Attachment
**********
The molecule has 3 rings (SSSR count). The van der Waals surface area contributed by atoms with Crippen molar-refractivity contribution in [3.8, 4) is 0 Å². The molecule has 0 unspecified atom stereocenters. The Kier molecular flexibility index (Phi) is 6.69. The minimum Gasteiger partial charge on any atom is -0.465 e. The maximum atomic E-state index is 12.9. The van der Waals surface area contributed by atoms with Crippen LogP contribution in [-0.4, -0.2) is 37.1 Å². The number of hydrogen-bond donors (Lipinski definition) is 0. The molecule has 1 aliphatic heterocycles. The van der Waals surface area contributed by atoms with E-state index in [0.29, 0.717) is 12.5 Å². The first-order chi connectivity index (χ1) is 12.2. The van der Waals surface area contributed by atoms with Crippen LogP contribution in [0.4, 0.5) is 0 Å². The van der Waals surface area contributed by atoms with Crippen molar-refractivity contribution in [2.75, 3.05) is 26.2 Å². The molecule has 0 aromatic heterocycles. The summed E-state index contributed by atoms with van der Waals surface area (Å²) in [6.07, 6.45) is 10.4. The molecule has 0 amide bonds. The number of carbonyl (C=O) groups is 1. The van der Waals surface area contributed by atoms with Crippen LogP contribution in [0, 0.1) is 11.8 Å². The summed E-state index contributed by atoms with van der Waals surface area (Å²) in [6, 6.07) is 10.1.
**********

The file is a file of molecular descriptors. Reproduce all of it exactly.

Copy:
The molecule has 3 rings (SSSR count). The van der Waals surface area contributed by atoms with Crippen molar-refractivity contribution in [3.8, 4) is 0 Å². The molecule has 0 unspecified atom stereocenters. The Kier molecular flexibility index (Phi) is 6.69. The minimum Gasteiger partial charge on any atom is -0.465 e. The maximum atomic E-state index is 12.9. The van der Waals surface area contributed by atoms with Crippen LogP contribution in [-0.4, -0.2) is 37.1 Å². The number of hydrogen-bond donors (Lipinski definition) is 0. The molecule has 1 aliphatic heterocycles. The van der Waals surface area contributed by atoms with E-state index in [0.29, 0.717) is 12.5 Å². The first-order chi connectivity index (χ1) is 12.2. The van der Waals surface area contributed by atoms with Crippen LogP contribution in [0.4, 0.5) is 0 Å². The van der Waals surface area contributed by atoms with Crippen molar-refractivity contribution in [2.75, 3.05) is 26.2 Å². The molecule has 0 aromatic heterocycles. The summed E-state index contributed by atoms with van der Waals surface area (Å²) in [6.07, 6.45) is 10.4. The molecule has 0 amide bonds. The number of carbonyl (C=O) groups is 1. The van der Waals surface area contributed by atoms with Crippen LogP contribution in [0, 0.1) is 11.8 Å². The summed E-state index contributed by atoms with van der Waals surface area (Å²) in [6, 6.07) is 10.1.